One also expects that under these kinds of conditions, family members, fellow employees, and neighbors will spontaneously try to help each other. This was the case following the Mexico City earthquake where untrained, spontaneous volunteers saved 800 people. However, 100 people lost their lives while attempting to save others. This is a high price to pay and is preventable through training.
If we can predict that emergency services will not meet immediate needs following a major disaster, especially if there is no warning as in an earthquake, and people will spontaneously volunteer, what can government do to prepare citizens for this eventuality?
First, present citizens the facts about what to expect following a major disaster in terms of immediate services. Second, give the message about their responsibility for mitigation and preparedness. Third, train them in needed life saving skills with emphasis on decision making skills, rescuer safety, and doing the greatest good for the greatest number. Fourth, organize teams so that they are an extension of first responder services offering immediate help to victims until professional services arrive.
The Community Emergency Response Team concept was developed and implemented by the Los Angeles City Fire Department (LAFD) in 1985. The Whittier Narrows earthquake in 1987 underscored the area-wide threat of a major disaster in California. Further, it confirmed the need for training civilians to meet their immediate needs. As a result, the LAFD created the Disaster Preparedness Division with the purpose of training citizens and private and government employees.
The training program that LAFD initiated makes good sense and furthers the process of citizens understanding their responsibility in preparing for disaster. It also increases their ability to safely help themselves, their family and their neighbors. The Federal Emergency Management Agency (FEMA) recognizes the importance of preparing citizens. The Emergency Management Institute (EMI) and the National Fire Academy adopted and expanded the CERT materials believing them applicable to all hazards.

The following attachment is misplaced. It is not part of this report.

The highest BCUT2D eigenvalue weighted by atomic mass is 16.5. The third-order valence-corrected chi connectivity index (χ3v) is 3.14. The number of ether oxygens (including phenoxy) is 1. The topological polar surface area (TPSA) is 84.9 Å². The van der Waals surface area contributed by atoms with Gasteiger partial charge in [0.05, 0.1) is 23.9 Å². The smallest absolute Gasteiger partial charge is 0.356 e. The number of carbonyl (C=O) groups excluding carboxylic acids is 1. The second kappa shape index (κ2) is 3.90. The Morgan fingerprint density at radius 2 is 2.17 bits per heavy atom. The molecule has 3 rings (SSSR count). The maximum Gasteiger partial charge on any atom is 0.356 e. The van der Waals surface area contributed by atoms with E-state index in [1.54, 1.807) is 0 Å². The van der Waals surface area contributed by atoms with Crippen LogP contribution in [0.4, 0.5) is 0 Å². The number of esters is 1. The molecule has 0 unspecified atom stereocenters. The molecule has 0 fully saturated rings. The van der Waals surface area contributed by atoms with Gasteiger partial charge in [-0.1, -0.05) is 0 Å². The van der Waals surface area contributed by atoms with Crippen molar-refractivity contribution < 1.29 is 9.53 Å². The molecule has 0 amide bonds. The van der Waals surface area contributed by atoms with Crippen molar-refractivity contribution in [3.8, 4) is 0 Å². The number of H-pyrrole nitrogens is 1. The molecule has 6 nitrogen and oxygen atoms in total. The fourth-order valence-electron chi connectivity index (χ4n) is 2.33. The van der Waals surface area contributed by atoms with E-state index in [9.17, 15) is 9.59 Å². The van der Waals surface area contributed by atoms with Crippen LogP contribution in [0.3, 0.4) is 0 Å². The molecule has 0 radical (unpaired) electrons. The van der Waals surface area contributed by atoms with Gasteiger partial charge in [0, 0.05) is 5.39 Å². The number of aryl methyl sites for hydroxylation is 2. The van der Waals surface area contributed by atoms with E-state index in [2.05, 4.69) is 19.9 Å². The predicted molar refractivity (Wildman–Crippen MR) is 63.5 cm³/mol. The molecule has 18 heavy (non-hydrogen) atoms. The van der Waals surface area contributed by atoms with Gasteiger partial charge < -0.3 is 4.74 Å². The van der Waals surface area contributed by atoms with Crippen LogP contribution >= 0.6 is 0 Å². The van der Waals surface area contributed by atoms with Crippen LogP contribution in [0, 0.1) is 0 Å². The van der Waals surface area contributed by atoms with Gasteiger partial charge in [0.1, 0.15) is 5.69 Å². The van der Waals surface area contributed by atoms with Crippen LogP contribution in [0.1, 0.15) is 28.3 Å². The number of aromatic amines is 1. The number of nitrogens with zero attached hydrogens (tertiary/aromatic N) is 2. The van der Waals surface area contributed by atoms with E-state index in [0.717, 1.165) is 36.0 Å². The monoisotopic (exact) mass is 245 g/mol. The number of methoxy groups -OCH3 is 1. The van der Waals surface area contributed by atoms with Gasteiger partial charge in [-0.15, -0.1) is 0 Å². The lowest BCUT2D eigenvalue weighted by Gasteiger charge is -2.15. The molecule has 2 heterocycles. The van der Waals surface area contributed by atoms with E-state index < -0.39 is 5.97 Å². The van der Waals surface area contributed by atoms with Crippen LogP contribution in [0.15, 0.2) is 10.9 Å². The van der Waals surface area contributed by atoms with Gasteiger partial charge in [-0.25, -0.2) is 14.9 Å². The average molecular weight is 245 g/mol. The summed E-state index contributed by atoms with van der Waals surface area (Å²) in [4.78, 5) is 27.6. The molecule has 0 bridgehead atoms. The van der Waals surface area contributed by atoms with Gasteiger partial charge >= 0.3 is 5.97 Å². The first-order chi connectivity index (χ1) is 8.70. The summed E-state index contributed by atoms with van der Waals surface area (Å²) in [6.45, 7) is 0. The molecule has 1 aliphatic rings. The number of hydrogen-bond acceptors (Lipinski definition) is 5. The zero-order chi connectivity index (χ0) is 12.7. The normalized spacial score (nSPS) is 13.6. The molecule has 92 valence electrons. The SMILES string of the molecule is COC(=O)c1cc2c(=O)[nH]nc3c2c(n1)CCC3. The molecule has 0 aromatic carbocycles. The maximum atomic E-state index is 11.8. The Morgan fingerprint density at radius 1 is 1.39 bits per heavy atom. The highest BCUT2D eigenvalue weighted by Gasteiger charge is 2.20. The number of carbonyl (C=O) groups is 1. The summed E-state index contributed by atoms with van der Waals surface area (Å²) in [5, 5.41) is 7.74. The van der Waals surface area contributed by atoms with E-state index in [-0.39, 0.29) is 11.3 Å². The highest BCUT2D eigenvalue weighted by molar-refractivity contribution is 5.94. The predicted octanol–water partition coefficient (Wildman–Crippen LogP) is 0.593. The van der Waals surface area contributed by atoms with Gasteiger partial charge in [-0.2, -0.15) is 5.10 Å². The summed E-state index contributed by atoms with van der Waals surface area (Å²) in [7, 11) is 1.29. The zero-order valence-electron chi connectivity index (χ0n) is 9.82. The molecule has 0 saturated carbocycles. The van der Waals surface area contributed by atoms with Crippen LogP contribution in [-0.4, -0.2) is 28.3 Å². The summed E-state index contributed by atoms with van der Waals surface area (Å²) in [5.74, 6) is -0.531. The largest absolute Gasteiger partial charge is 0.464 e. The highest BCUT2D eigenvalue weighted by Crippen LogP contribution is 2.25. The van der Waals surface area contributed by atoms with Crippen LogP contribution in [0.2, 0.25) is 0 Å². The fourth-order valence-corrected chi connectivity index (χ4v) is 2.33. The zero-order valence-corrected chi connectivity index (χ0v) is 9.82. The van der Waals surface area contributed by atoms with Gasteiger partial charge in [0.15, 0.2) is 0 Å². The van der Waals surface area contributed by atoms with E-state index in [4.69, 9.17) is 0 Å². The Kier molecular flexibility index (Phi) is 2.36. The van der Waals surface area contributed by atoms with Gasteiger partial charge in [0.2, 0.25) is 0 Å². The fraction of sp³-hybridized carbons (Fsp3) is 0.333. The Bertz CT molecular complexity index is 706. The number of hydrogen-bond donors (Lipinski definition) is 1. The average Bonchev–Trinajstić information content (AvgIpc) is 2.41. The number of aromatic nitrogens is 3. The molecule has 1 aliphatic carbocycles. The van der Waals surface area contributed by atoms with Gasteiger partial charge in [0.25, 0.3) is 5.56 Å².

The CERT course will benefit any citizen who takes it. This individual will be better prepared to respond to and cope with the aftermath of a disaster. Additionally, if a community wants to supplement its response capability after a disaster, civilians can be recruited and trained as neighborhood, business, and government teams that, in essence, will be auxiliary responders. These groups can provide immediate assistance to victims in their area, organize spontaneous volunteers who have not had the training, and collect disaster intelligence that will assist professional responders with prioritization and allocation of resources following a disaster. Since 1993 when this training was made available nationally by FEMA, communities in 28 States and Puerto Rico have conducted CERT training.
The next Community Emergency Response Team Training (C.E.R.T) is going to begin on Monday, February 23, 2015. Classes will be held each Monday from 7:00pm to 10:00pm. The class will conclude with a practical exercise on a Saturday in late April or early May.
During training, CERTs learn to:
- Prepare for the hazards that threaten their communities.
- Apply size-up and safety principles.
- Locate and turn off utilities.
- Extinguish small fires.
- Identify hazardous materials situations.
- Triage and treat victims.
- Set up a medical treatment area.
- Conduct searches and rescues in lightly and moderately damaged structures.
- Understand the psychological impact of a disaster on themselves and others.
- Organize CERT members and spontaneous volunteers for an effective and safe response.
- Apply response skills in a disaster simulation.
Completed applications can be mailed or emailed to:
Corporal Pete Sabella
475 Tribble Gap Road, Suite 200
Cumming, GA 30040.
Please call Corporal Pete Sabella at 678-780-1524 or email at PJSabella@forsythco.com
Q: Why take the CERT training?
A: Local government prepares for everyday emergencies. However, there can be an emergency or disaster that can overwhelm the community”s immediate response capability. While adjacent jurisdictions, State and Federal resources can activate to help, there may be a delay for them getting to those who need them. The primary reason for CERT training is to give people the decision-making, organizational, and practical skills to offer immediate assistance to family members, neighbors, and associates while waiting for help. While people will respond to others in need without the training, the goal of the CERT program is to help people do so effectively and efficiently without placing themselves in unnecessary danger.
A success story about CERTs comes from events during the wildfires in Florida. The Edgewater CERT helped emergency management and the fire department personnel by assisting with evacuation; handling donations; preparing food for firefighters; and answering the phone while the professionals were fighting the fire. This is a great example of CERT members and response personnel working together for the benefit of the community.